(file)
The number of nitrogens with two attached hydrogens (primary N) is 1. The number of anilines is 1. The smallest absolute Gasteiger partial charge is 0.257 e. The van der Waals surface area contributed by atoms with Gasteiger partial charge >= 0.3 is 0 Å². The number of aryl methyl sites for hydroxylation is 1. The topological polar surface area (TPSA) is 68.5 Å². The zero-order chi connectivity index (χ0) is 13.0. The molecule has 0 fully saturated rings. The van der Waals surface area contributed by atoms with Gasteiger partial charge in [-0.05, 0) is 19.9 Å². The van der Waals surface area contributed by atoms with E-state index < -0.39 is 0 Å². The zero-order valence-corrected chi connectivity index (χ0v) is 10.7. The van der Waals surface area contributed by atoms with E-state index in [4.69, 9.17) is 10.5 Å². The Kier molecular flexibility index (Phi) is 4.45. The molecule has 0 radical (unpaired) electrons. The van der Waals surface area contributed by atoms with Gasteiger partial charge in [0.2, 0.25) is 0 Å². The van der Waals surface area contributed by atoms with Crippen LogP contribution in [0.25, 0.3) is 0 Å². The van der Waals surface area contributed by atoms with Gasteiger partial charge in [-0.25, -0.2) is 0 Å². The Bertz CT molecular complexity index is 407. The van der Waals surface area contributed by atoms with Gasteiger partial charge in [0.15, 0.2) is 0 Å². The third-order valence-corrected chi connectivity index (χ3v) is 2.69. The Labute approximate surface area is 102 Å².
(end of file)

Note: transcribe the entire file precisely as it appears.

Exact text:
The number of nitrogens with two attached hydrogens (primary N) is 1. The number of anilines is 1. The smallest absolute Gasteiger partial charge is 0.257 e. The van der Waals surface area contributed by atoms with Gasteiger partial charge >= 0.3 is 0 Å². The number of aryl methyl sites for hydroxylation is 1. The topological polar surface area (TPSA) is 68.5 Å². The zero-order chi connectivity index (χ0) is 13.0. The molecule has 0 fully saturated rings. The van der Waals surface area contributed by atoms with Gasteiger partial charge in [-0.05, 0) is 19.9 Å². The van der Waals surface area contributed by atoms with E-state index < -0.39 is 0 Å². The zero-order valence-corrected chi connectivity index (χ0v) is 10.7. The van der Waals surface area contributed by atoms with E-state index in [4.69, 9.17) is 10.5 Å². The Kier molecular flexibility index (Phi) is 4.45. The molecule has 0 radical (unpaired) electrons. The van der Waals surface area contributed by atoms with Gasteiger partial charge in [0.2, 0.25) is 0 Å². The van der Waals surface area contributed by atoms with Crippen LogP contribution in [0.25, 0.3) is 0 Å². The van der Waals surface area contributed by atoms with Gasteiger partial charge in [-0.25, -0.2) is 0 Å². The Bertz CT molecular complexity index is 407. The van der Waals surface area contributed by atoms with Gasteiger partial charge in [0.15, 0.2) is 0 Å². The third-order valence-corrected chi connectivity index (χ3v) is 2.69. The Labute approximate surface area is 102 Å².